Background: Although the prevalence of hemolyzed samples referred for blood gas analysis is as high as 4%, no studies have assessed the bias introduced by spurious erythrocyte breakdown, nor it is known which parameters are mostly influenced and to what extent. This study was hence planned to assess the influence of spurious hemolysis on venous blood gas analysis. Methods: Venous blood was collected from nine healthy volunteers in sodium heparin tubes and divided in two aliquots of 3 mL. The former aliquot was mechanically hemolyzed by aspiration with 0.5 mL insulin syringe equipped with 30 gauge needle. One milliliter of all aliquots was tested for hemoglobin, pH, oxygen partial pressure (pO2), partial pressure of carbon dioxide (pCO2), bicarbonate (HCO3-), oxygen tension at 50% hemoglobin saturation (p50), oxygen saturation (sO2), actual base excess (ABE), carboxyhemoglobin (COHb), methemoglobin (metHb), ionized calcium (Ca2+) and potassium, on ABL800 flex. The remaining 2 mL of blood were centrifuged, plasma separated and tested for hemolysis index. Results: The concentration of cell-free hemoglobin increased from <0.5 g/L to 8.9±1.5 g/L in hemolyzed aliquots. In hemolyzed blood, significant decreases were found for pH (-0.2%), pO2 (-4.9%), sO2 (-4.9%), COHb (-11%) and Ca2+ (-7.0%), whereas significant increases were observed for pCO2 (+4.1%), HCO3- (+1.4%) and potassium (+152%). Clinically meaningful bias was found for pO2, pCO2, Ca2+ and potassium. Conclusions: Spurious hemolysis is likely to introduce meaningful biases in blood gas analysis, hence manufacturers of blood gas analyzers should develop instrumentation capable of identifying interfering substances in whole blood. The presence of spurious hemolysis should also be suspected whenever test results do not reflect the clinics.

Influence of spurious hemolysis on blood gas analysis.

LIPPI, Giuseppe;
2013

Abstract

Background: Although the prevalence of hemolyzed samples referred for blood gas analysis is as high as 4%, no studies have assessed the bias introduced by spurious erythrocyte breakdown, nor it is known which parameters are mostly influenced and to what extent. This study was hence planned to assess the influence of spurious hemolysis on venous blood gas analysis. Methods: Venous blood was collected from nine healthy volunteers in sodium heparin tubes and divided in two aliquots of 3 mL. The former aliquot was mechanically hemolyzed by aspiration with 0.5 mL insulin syringe equipped with 30 gauge needle. One milliliter of all aliquots was tested for hemoglobin, pH, oxygen partial pressure (pO2), partial pressure of carbon dioxide (pCO2), bicarbonate (HCO3-), oxygen tension at 50% hemoglobin saturation (p50), oxygen saturation (sO2), actual base excess (ABE), carboxyhemoglobin (COHb), methemoglobin (metHb), ionized calcium (Ca2+) and potassium, on ABL800 flex. The remaining 2 mL of blood were centrifuged, plasma separated and tested for hemolysis index. Results: The concentration of cell-free hemoglobin increased from <0.5 g/L to 8.9±1.5 g/L in hemolyzed aliquots. In hemolyzed blood, significant decreases were found for pH (-0.2%), pO2 (-4.9%), sO2 (-4.9%), COHb (-11%) and Ca2+ (-7.0%), whereas significant increases were observed for pCO2 (+4.1%), HCO3- (+1.4%) and potassium (+152%). Clinically meaningful bias was found for pO2, pCO2, Ca2+ and potassium. Conclusions: Spurious hemolysis is likely to introduce meaningful biases in blood gas analysis, hence manufacturers of blood gas analyzers should develop instrumentation capable of identifying interfering substances in whole blood. The presence of spurious hemolysis should also be suspected whenever test results do not reflect the clinics.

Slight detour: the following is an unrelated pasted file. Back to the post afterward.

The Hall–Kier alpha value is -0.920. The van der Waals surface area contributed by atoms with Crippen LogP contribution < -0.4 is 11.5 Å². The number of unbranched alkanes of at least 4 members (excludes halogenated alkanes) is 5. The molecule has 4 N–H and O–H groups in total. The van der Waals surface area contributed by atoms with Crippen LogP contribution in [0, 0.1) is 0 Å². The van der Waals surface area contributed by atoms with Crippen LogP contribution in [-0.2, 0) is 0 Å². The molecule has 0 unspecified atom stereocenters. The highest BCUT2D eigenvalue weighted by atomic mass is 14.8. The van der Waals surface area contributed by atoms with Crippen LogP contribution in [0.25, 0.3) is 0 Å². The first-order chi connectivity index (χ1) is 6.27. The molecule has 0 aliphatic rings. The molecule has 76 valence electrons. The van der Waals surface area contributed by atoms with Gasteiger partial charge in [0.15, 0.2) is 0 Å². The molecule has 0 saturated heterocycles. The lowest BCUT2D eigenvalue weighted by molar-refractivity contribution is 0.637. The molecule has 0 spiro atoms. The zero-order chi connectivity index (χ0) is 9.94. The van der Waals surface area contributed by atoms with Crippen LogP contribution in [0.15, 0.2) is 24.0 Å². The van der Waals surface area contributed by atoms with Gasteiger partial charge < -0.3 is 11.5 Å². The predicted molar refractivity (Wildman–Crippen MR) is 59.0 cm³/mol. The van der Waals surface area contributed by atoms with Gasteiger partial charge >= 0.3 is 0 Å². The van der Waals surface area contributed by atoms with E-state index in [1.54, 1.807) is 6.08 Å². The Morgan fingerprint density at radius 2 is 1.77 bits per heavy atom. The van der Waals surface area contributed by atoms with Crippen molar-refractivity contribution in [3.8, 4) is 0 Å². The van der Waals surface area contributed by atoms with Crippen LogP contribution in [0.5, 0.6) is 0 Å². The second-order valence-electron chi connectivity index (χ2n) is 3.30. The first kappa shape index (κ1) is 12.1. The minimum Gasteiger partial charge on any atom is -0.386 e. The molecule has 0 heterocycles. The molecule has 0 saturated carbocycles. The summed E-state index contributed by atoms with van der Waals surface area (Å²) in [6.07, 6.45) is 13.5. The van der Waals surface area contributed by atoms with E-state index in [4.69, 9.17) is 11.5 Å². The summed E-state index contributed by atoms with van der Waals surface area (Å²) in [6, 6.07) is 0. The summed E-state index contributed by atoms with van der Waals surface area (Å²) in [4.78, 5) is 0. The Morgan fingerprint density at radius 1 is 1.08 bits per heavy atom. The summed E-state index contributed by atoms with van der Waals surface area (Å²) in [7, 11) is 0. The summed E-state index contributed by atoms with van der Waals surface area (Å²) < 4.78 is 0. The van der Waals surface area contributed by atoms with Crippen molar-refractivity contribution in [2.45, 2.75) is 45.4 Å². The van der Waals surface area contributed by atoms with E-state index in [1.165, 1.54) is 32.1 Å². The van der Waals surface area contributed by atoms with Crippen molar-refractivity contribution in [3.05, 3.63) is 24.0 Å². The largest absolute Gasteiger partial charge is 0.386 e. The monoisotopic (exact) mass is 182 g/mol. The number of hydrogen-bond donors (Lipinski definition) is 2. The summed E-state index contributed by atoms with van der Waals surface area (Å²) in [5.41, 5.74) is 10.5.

hemolysis; blood gas analysis; errors
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Utilizza questo identificativo per citare o creare un link a questo documento: http://hdl.handle.net/11562/603151
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